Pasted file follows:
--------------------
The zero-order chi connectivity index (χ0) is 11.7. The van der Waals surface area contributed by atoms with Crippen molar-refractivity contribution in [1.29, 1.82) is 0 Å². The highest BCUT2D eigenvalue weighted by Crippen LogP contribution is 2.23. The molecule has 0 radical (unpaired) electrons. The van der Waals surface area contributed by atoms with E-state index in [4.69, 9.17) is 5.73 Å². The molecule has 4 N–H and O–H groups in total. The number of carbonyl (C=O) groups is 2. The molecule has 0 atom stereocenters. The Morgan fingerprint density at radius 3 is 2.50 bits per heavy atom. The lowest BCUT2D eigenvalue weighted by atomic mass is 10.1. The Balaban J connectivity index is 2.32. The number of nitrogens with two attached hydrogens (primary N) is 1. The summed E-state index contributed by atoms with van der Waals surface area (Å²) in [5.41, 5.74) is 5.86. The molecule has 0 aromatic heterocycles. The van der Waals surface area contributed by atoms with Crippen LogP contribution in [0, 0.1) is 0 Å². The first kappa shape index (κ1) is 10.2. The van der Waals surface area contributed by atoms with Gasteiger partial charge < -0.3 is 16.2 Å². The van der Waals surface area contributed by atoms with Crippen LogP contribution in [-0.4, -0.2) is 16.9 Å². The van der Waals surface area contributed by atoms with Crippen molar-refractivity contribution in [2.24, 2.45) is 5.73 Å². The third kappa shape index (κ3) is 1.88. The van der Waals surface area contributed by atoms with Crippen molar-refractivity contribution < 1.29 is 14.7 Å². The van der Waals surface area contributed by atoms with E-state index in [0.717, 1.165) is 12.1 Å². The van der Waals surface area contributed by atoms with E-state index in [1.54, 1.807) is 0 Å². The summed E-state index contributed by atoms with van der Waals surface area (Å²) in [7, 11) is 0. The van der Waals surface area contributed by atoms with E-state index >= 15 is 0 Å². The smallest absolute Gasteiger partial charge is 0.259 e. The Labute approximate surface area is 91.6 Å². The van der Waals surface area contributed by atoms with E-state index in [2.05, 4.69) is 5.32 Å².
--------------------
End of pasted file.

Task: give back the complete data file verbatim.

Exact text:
The zero-order chi connectivity index (χ0) is 11.7. The van der Waals surface area contributed by atoms with Crippen molar-refractivity contribution in [1.29, 1.82) is 0 Å². The highest BCUT2D eigenvalue weighted by Crippen LogP contribution is 2.23. The molecule has 0 radical (unpaired) electrons. The van der Waals surface area contributed by atoms with E-state index in [4.69, 9.17) is 5.73 Å². The molecule has 4 N–H and O–H groups in total. The number of carbonyl (C=O) groups is 2. The molecule has 0 atom stereocenters. The Morgan fingerprint density at radius 3 is 2.50 bits per heavy atom. The lowest BCUT2D eigenvalue weighted by atomic mass is 10.1. The Balaban J connectivity index is 2.32. The number of nitrogens with two attached hydrogens (primary N) is 1. The summed E-state index contributed by atoms with van der Waals surface area (Å²) in [5.41, 5.74) is 5.86. The molecule has 0 aromatic heterocycles. The van der Waals surface area contributed by atoms with Crippen LogP contribution in [0, 0.1) is 0 Å². The first kappa shape index (κ1) is 10.2. The van der Waals surface area contributed by atoms with Gasteiger partial charge < -0.3 is 16.2 Å². The van der Waals surface area contributed by atoms with Crippen LogP contribution in [-0.4, -0.2) is 16.9 Å². The van der Waals surface area contributed by atoms with Crippen molar-refractivity contribution in [2.24, 2.45) is 5.73 Å². The third kappa shape index (κ3) is 1.88. The van der Waals surface area contributed by atoms with Crippen molar-refractivity contribution < 1.29 is 14.7 Å². The van der Waals surface area contributed by atoms with E-state index in [0.717, 1.165) is 12.1 Å². The van der Waals surface area contributed by atoms with E-state index in [1.54, 1.807) is 0 Å². The summed E-state index contributed by atoms with van der Waals surface area (Å²) in [7, 11) is 0. The van der Waals surface area contributed by atoms with E-state index >= 15 is 0 Å². The smallest absolute Gasteiger partial charge is 0.259 e. The Labute approximate surface area is 91.6 Å². The van der Waals surface area contributed by atoms with E-state index in [2.05, 4.69) is 5.32 Å².